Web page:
Prevalence of Birth Defects among Neonates Born at the Philippine General Hospital from 2011 to 2014

  • Ebner Bon G. Maceda
  • Maria Melanie Liberty B. Alcausin
Keywords: birth defects, congenital anomalies, neonates


Objective. The study aimed to determine the prevalence of birth defects among neonates born at the Philippine General Hospital (PGH) from January 2011 to December 2014.

Methods. Monthly censuses of all deliveries from January 2011 to December 2014 were obtained from the Section of Newborn Medicine. All deliveries with birth defects were coded using International Classification of Diseases-10 (ICD -10). The codes were tallied and classified as either an isolated, part of a recognizable syndrome, chromosomal syndrome or multi-malformed case (MMC). Period prevalence was then calculated.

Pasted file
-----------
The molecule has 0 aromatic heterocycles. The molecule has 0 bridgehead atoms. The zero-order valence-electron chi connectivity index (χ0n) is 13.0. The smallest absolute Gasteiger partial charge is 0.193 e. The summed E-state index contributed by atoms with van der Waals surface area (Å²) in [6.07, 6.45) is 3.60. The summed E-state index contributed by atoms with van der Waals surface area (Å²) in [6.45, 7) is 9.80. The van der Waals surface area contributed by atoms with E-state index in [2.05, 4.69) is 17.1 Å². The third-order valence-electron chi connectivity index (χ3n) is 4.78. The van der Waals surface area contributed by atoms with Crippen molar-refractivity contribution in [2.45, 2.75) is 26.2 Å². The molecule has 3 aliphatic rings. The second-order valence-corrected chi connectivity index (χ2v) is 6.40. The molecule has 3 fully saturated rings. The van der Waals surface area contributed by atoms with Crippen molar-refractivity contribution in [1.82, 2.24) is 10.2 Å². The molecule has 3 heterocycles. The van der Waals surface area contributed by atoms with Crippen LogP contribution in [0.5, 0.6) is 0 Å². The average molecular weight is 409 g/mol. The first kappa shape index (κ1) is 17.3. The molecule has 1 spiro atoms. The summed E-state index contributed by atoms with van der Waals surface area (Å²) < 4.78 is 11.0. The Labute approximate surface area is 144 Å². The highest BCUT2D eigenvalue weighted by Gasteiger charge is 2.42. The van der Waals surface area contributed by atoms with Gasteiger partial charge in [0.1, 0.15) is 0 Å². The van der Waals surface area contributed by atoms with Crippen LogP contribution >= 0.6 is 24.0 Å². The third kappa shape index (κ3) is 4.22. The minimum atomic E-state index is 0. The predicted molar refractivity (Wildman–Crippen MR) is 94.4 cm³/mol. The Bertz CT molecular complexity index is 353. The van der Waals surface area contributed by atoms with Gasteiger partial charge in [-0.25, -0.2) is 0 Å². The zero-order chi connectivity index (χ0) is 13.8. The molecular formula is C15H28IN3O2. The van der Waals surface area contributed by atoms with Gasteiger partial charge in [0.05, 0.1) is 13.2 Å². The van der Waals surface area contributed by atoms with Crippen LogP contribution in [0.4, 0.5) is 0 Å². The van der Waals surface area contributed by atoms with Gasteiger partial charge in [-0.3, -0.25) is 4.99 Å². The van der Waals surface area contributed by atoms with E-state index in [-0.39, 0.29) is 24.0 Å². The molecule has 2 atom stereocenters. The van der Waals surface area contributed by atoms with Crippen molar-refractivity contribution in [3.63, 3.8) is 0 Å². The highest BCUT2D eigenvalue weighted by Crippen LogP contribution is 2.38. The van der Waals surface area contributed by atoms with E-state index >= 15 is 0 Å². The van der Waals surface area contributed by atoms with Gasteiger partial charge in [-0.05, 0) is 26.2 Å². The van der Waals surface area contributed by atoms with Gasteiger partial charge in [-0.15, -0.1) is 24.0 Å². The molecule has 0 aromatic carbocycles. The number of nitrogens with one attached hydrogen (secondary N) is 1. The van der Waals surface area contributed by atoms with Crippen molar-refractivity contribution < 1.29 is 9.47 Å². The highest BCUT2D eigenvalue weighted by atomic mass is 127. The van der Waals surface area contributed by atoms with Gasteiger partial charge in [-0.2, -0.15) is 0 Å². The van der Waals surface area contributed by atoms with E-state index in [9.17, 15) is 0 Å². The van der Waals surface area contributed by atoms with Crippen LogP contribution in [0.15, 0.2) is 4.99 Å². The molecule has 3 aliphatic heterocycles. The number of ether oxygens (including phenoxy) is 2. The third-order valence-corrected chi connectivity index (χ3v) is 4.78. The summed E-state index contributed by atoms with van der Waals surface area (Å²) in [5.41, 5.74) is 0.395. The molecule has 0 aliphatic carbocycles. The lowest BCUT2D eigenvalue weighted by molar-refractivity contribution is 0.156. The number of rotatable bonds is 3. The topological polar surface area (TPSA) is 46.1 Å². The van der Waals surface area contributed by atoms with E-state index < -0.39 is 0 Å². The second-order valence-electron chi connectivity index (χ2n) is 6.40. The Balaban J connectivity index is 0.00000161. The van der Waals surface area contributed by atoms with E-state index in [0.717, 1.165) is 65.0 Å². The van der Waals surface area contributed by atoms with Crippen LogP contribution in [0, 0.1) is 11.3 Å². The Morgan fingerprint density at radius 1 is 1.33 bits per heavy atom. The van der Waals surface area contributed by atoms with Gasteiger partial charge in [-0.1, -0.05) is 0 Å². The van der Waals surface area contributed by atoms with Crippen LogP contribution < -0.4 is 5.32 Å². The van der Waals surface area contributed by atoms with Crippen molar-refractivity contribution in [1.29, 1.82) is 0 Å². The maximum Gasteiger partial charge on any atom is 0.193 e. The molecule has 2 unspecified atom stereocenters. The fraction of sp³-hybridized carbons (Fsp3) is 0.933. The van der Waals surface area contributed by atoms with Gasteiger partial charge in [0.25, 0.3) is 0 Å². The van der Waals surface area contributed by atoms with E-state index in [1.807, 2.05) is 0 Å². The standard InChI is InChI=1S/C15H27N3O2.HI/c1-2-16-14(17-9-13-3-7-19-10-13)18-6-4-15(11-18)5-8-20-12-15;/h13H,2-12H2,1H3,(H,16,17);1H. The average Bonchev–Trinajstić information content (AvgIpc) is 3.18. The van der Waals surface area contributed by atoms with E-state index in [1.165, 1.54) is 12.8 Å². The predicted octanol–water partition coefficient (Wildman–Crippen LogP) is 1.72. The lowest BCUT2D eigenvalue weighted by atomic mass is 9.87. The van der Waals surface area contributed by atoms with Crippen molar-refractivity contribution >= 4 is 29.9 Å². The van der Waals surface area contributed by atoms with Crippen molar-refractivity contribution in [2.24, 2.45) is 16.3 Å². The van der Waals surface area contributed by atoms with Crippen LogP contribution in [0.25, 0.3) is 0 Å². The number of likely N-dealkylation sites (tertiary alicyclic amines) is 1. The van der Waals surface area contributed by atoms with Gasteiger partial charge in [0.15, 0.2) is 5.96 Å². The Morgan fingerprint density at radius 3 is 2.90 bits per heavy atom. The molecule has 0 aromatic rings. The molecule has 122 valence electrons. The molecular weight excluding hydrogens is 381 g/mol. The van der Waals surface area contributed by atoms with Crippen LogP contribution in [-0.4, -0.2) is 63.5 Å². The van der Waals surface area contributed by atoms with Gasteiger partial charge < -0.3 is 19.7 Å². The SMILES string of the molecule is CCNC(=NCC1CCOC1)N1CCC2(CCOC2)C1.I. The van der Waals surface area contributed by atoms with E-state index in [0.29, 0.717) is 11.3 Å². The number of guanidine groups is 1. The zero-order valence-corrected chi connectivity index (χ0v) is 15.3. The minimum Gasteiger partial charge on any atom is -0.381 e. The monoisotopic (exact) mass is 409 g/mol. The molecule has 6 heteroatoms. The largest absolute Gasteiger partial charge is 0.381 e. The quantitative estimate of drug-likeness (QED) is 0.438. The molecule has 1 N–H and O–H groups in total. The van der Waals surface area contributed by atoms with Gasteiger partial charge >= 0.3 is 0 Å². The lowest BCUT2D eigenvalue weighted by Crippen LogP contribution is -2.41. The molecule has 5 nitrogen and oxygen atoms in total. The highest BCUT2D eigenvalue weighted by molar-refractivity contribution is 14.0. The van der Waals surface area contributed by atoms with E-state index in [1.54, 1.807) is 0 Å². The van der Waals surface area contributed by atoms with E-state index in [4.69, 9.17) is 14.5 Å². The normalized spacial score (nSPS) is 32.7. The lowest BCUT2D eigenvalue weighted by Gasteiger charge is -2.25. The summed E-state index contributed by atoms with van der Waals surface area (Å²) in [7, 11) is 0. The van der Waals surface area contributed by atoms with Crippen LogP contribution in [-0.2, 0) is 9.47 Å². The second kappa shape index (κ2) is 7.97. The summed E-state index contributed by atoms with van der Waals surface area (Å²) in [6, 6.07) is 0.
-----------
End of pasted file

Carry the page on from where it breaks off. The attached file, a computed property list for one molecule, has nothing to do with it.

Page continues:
Results. There was a total of 20,939 deliveries from 2011 to 2014 in PGH, of which 574 babies (2.74%) had a diagnosis of at least one birth defect. Two-hundred seventy-three babies (47.56%) had isolated defects; 130 (22.65%) with defects in MMC; 106 (18.47%) with defects as part of recognizable syndromes; and 65 (11.32%) with defects as part of chromosomal syndromes. One in 36 births has at least one birth defect, which is higher than that reported in other Asian countries.

Conclusion. Birth defects are significant causes of morbidity and mortality. Results of this study provide baseline data that can be used for future studies on the causation of such birth defects, and can be used to formulate policies on primary and secondary prevention. For a tertiary hospital like PGH, these data can serve as a guide towards allocation of resources and manpower towards the more common birth defects.


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